The SPECS table only has 78 records of which 24 match the SERVICE_ID of 9

    DATA_ID is NUMBER(20)

    SERVICE_ID is NUMBER(20)


    Even though there are potentially 24 different DATA_IDs for SERVICE_ID 9, only 3 are currently used in this installation - DATA_IDs (56, 76, 77) 


    ITD_CIDS_7 is an index on ITD - SERVICE_ID and CREATED

    A_SPECS_U1 is a unique key constraint index on SPECS - SERVICE_ID and another column. 

    SERVICE_ID is indexed separately but its not being used. 


    @Jonathan Lewis Thank you for posting your Redgate article. There is a lot of useful information in there! Just to let you know the tricky BLOB situation we have:

    There is a single securefile BLOB_VALUE column in the ITD table which unfortunately holds the data from a number of different data elements, each one identified by the values returned from the (select DATA_ID from SPECS where SERVICE_ID = 9) subquery.


    The 3 DATA_IDs and corresponding length(BLOB_VALUE) sizes are as follows:

    DATA_ID - 56: typically either 784 or 880 bytes, number of rows around 270m

    DATA_ID - 76: typically either 3440 or 4384 bytes, number of rows around 270m

    DATA_ID - 77: typically either 3440 or 4384 bytes, number of rows around 270m

    so theres a real mix of blobs being stored inline and out of line.

    We are introducing compresssion in the application that will half the length of these elements so that will definitely help longer term.


    ITD table now has 835 million rows.

    Average row length from this table is 2232.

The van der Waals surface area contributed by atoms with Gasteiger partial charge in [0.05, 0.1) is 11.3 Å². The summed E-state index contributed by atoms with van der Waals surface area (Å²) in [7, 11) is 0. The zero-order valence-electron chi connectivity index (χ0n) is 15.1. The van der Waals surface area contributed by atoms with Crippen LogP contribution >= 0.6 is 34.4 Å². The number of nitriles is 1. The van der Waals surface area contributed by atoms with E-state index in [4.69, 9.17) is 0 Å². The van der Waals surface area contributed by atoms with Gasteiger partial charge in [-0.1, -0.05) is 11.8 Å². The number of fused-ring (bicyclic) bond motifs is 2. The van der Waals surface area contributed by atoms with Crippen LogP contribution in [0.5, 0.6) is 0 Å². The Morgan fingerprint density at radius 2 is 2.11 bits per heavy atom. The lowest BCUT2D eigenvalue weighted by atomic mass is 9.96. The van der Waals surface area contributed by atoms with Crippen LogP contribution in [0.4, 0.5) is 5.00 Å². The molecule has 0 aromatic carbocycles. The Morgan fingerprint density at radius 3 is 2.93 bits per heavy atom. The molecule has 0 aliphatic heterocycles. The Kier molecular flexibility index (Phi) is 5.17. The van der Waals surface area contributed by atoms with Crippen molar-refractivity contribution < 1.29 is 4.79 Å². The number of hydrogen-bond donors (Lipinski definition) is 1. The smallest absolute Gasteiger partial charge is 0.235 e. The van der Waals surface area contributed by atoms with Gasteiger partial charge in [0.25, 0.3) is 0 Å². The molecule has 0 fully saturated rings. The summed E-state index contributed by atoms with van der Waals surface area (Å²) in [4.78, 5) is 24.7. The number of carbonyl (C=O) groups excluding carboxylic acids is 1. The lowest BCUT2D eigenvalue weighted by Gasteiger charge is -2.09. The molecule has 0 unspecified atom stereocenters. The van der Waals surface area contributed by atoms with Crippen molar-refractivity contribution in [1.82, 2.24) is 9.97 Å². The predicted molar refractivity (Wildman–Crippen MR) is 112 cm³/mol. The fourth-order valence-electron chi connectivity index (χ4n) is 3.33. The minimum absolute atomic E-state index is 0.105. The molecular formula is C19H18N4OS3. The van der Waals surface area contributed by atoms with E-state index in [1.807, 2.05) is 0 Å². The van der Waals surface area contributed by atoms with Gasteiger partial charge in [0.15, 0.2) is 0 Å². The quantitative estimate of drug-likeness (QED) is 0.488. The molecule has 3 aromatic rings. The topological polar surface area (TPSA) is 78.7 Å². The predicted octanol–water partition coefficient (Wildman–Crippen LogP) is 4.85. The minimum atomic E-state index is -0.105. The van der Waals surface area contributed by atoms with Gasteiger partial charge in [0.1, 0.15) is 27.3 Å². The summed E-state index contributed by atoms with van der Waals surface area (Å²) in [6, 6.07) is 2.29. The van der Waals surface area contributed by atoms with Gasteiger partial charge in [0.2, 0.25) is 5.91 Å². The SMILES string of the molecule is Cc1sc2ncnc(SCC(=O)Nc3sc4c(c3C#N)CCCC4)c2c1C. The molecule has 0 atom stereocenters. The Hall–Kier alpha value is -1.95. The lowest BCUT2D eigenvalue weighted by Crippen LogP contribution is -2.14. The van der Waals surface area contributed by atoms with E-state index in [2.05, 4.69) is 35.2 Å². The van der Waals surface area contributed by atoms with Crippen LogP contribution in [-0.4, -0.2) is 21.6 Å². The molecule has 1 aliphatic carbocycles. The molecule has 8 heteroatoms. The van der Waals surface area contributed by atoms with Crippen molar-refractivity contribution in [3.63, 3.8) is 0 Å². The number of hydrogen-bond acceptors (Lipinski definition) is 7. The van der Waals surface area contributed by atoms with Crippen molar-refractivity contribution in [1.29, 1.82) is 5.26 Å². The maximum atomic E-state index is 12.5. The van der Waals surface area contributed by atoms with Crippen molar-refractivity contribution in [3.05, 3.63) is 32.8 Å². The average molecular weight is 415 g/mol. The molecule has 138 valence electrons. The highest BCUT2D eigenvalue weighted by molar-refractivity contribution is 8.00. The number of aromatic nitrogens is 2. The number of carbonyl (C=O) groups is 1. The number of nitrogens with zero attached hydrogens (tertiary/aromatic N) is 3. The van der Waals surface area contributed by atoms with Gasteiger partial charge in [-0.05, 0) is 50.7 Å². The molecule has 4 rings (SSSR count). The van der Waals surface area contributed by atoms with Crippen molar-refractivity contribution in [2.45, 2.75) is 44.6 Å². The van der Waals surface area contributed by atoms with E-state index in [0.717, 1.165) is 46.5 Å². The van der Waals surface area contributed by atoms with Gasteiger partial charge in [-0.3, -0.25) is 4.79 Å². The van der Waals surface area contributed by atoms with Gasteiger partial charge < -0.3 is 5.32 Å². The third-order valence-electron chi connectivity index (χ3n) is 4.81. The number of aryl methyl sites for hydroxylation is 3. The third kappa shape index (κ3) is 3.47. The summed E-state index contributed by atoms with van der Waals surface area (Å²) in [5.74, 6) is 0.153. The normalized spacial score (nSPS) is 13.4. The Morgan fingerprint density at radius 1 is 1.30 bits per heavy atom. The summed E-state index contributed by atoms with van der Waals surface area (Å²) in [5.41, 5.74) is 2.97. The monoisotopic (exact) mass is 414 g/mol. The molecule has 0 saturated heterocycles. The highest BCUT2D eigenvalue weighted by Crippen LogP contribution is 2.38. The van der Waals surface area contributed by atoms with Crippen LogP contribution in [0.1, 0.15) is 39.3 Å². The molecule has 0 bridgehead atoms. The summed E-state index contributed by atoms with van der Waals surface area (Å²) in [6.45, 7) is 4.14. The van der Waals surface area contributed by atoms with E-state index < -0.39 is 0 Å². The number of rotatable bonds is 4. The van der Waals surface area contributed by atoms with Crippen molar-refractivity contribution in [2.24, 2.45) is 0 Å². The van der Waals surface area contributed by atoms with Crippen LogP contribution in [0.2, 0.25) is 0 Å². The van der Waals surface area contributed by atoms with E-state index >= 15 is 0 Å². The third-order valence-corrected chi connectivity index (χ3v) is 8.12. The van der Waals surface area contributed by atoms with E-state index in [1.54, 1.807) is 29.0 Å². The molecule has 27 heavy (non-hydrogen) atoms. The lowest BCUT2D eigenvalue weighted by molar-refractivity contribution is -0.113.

BLOB_VALUE is defined as: 

    BLOB_VALUE BLOB

    lob (BLOB_VALUE) store as securefile BLOBSEG_ITD_BLOBVAL

    Each transaction inserts one row for each of the 3 DATA_ID elements above. So we have approximately 270 million transactions in the table at the moment. 270 x 3 rows = 810 million rows

    The remaining BLOB_VALUEs in the table are a mixture of other entries which don't ever get deleted and they will be inserted as other transactions are happening in the system. 

    Any discussions around breaking this table up will have to come later as that would require a big re-engineering project.


    The execution plan now looks like:

    ----------------------------------------------------------------------------------------------------------------

    | Id | Operation               | Name         | Rows | Bytes | Cost (%CPU)| Time   |

    |  0 | DELETE STATEMENT            |            |    |    | 1152K(100)|     |

    |  1 | DELETE                | ITD     |    |    |      |     |

    |* 2 |  COUNT STOPKEY            |            |    |    |      |     |